Progress Towards the Cure: Breast Cancer Research Roundup

PJ Hamel Health Guide
  • Breast cancer research is constantly providing health-care professionals with new data on which to base treatment and prevention recommendations. Here’s this month’s news, and how it might affect you.


    New hope for prospective moms

    A younger woman undergoing chemotherapy for breast cancer often faces a devastating situation: the very drugs that can save her life can also prevent her from ever bearing children.


    Which do you take a chance on – your life, or your fertility?


    Now, a drug sometimes used to prevent breast cancer recurrence in pre-menopausal women has shown promise in another arena: preserving fertility after chemotherapy.

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    Many women experience “ovarian death” as a result of chemo; they go into menopause, permanently losing their fertility. In older women, those who’ve already had their children, this is bothersome, though ultimately not serious. But for younger women, those looking forward to becoming moms, it can be the end of a dream.


    Goserelin (Zoladex) causes temporary shutdown of the ovaries, and helps prevent breast cancer recurrence in younger women with hormone-positive disease by controlling the production of cancer-feeding estrogen. A recent study sponsored by the National Institutes of Health indicates that this temporary ovarian shutdown also seems to protect women from undergoing premature menopause – thus preserving their fertility.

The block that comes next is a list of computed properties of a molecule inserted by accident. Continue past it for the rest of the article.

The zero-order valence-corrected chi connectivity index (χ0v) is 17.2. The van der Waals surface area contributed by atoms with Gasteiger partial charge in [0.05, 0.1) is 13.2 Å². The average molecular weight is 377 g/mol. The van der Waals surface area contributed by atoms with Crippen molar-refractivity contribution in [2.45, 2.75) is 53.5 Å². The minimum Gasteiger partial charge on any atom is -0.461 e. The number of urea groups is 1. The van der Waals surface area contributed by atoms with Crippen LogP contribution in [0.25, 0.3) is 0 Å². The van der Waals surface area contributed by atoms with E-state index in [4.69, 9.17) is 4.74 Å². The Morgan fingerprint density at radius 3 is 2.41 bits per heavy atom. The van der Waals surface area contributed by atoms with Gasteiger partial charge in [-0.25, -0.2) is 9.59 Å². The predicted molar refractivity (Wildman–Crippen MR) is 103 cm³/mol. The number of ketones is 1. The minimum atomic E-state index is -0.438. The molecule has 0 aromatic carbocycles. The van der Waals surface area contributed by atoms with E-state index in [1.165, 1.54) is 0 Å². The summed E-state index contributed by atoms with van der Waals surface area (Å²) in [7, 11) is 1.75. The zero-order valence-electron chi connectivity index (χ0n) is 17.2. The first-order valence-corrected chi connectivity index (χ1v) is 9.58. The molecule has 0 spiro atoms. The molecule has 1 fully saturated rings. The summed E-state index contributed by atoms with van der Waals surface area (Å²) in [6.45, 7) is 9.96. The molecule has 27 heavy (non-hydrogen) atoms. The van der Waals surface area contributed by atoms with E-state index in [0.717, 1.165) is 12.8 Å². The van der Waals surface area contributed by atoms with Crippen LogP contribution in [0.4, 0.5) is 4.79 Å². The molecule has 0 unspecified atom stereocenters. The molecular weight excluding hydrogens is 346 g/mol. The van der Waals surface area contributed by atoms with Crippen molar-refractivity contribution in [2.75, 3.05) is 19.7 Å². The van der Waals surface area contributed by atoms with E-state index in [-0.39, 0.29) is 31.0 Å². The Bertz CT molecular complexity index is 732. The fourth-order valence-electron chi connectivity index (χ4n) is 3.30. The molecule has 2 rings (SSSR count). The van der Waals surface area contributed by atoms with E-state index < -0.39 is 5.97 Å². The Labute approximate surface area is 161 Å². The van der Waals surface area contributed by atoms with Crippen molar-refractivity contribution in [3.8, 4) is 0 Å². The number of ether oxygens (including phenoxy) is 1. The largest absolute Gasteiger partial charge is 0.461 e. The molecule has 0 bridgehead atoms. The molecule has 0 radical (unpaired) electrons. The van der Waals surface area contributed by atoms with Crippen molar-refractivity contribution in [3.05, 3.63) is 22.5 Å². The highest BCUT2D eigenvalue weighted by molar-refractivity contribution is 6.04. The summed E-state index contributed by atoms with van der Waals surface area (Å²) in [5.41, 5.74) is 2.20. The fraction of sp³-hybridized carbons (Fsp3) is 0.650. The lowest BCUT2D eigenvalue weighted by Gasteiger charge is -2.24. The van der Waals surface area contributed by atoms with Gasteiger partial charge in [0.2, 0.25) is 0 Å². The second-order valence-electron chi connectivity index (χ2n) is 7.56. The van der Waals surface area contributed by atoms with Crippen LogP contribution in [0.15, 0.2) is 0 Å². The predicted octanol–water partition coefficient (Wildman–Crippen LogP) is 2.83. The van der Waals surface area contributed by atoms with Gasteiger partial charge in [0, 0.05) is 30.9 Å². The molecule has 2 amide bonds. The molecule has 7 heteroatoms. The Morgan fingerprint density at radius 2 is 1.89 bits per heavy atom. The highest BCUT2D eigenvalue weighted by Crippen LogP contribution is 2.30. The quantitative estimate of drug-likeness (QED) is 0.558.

While further study is needed – this first trial included only women with hormone-negative breast cancer – Zoladex may one day give hope to young women who want to survive breast cancer – and also become mothers.


    Is there a better choice than tamoxifen?

    Women with hormone-receptive breast cancer are typically treated, long-term, with drugs that prevent any remaining cancer cells from obtaining the estrogen they need to grow.


    For pre-menopausal women, the gold-standard drug for over 30 years has been tamoxifen. Post-menopausal women are typically prescribed an aromatase inhibitor (AI) – Aromasin, Femara, or Arimidex.  


    An analysis of two international trials, presented recently at the annual meeting of the American Society of Clinical Oncology (ASCO) in Chicago, indicate that Aromasin might be more effective at preventing recurrence than tamoxifen in pre-menopausal women – so long as the drug is paired with ovarian suppression via drugs, radiation, or surgery (i.e., the patient is put into menopause).


    Questions remain. Does this new protocol extend life? Would pairing tamoxifen with ovarian shutdown produce the same result? In addition, menopause has a variety of unpleasant side effects, some serious: bone loss and heart problems have both been linked to the reduction of circulating estrogen resulting from menopause.


    For now, tamoxifen remains the long-term hormone therapy of choice for pre-menopausal breast cancer survivors. But continuing studies may one day make Aromasin the better choice.